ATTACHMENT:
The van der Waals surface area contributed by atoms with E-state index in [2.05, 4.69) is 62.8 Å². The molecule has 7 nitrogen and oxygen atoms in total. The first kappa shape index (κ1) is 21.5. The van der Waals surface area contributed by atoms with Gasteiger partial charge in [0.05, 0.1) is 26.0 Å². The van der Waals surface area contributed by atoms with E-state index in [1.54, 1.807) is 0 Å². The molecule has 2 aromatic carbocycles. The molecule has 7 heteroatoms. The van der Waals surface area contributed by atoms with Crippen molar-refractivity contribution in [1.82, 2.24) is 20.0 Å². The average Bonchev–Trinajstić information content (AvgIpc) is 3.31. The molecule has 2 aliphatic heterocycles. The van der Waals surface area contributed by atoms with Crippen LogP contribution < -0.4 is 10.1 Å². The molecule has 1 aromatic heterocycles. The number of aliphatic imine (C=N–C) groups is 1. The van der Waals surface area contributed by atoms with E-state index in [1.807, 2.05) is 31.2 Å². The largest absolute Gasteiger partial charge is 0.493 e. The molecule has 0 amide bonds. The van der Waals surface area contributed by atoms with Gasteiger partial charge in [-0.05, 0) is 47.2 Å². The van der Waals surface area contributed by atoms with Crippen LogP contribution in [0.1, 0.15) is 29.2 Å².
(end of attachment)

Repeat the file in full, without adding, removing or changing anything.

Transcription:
The van der Waals surface area contributed by atoms with E-state index in [2.05, 4.69) is 62.8 Å². The molecule has 7 nitrogen and oxygen atoms in total. The first kappa shape index (κ1) is 21.5. The van der Waals surface area contributed by atoms with Gasteiger partial charge in [0.05, 0.1) is 26.0 Å². The van der Waals surface area contributed by atoms with E-state index in [1.54, 1.807) is 0 Å². The molecule has 2 aromatic carbocycles. The molecule has 7 heteroatoms. The van der Waals surface area contributed by atoms with Crippen molar-refractivity contribution in [1.82, 2.24) is 20.0 Å². The average Bonchev–Trinajstić information content (AvgIpc) is 3.31. The molecule has 2 aliphatic heterocycles. The van der Waals surface area contributed by atoms with Crippen LogP contribution < -0.4 is 10.1 Å². The molecule has 1 aromatic heterocycles. The number of aliphatic imine (C=N–C) groups is 1. The van der Waals surface area contributed by atoms with E-state index in [1.807, 2.05) is 31.2 Å². The largest absolute Gasteiger partial charge is 0.493 e. The molecule has 0 amide bonds. The van der Waals surface area contributed by atoms with Gasteiger partial charge in [-0.05, 0) is 47.2 Å². The van der Waals surface area contributed by atoms with Crippen LogP contribution in [0.1, 0.15) is 29.2 Å².